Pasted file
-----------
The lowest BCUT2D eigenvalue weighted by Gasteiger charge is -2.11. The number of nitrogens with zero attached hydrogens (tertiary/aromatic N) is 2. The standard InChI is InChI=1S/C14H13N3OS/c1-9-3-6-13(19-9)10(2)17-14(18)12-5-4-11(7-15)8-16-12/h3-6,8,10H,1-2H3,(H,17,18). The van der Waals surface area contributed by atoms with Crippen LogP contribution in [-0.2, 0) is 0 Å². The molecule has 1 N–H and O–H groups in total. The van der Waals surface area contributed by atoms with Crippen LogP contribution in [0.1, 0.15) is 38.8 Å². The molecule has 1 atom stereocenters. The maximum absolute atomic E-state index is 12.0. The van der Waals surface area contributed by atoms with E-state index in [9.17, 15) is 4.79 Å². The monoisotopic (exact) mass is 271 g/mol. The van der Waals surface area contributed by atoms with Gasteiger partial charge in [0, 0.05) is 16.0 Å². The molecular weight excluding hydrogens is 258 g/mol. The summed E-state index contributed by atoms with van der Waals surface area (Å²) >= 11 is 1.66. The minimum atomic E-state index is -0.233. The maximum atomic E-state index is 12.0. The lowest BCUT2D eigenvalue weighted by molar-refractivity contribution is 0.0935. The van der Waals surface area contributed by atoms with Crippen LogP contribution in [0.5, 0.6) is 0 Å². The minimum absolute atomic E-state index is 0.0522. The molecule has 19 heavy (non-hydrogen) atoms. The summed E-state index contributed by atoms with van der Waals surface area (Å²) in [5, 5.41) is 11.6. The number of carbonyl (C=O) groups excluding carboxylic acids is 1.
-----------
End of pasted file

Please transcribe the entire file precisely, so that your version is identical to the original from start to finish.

The lowest BCUT2D eigenvalue weighted by Gasteiger charge is -2.11. The number of nitrogens with zero attached hydrogens (tertiary/aromatic N) is 2. The standard InChI is InChI=1S/C14H13N3OS/c1-9-3-6-13(19-9)10(2)17-14(18)12-5-4-11(7-15)8-16-12/h3-6,8,10H,1-2H3,(H,17,18). The van der Waals surface area contributed by atoms with Crippen LogP contribution in [-0.2, 0) is 0 Å². The molecule has 1 N–H and O–H groups in total. The van der Waals surface area contributed by atoms with Crippen LogP contribution in [0.1, 0.15) is 38.8 Å². The molecule has 1 atom stereocenters. The maximum absolute atomic E-state index is 12.0. The van der Waals surface area contributed by atoms with E-state index in [9.17, 15) is 4.79 Å². The monoisotopic (exact) mass is 271 g/mol. The van der Waals surface area contributed by atoms with Gasteiger partial charge in [0, 0.05) is 16.0 Å². The molecular weight excluding hydrogens is 258 g/mol. The summed E-state index contributed by atoms with van der Waals surface area (Å²) >= 11 is 1.66. The minimum atomic E-state index is -0.233. The maximum atomic E-state index is 12.0. The lowest BCUT2D eigenvalue weighted by molar-refractivity contribution is 0.0935. The van der Waals surface area contributed by atoms with Crippen LogP contribution in [0.5, 0.6) is 0 Å². The minimum absolute atomic E-state index is 0.0522. The molecule has 19 heavy (non-hydrogen) atoms. The summed E-state index contributed by atoms with van der Waals surface area (Å²) in [5, 5.41) is 11.6. The number of carbonyl (C=O) groups excluding carboxylic acids is 1.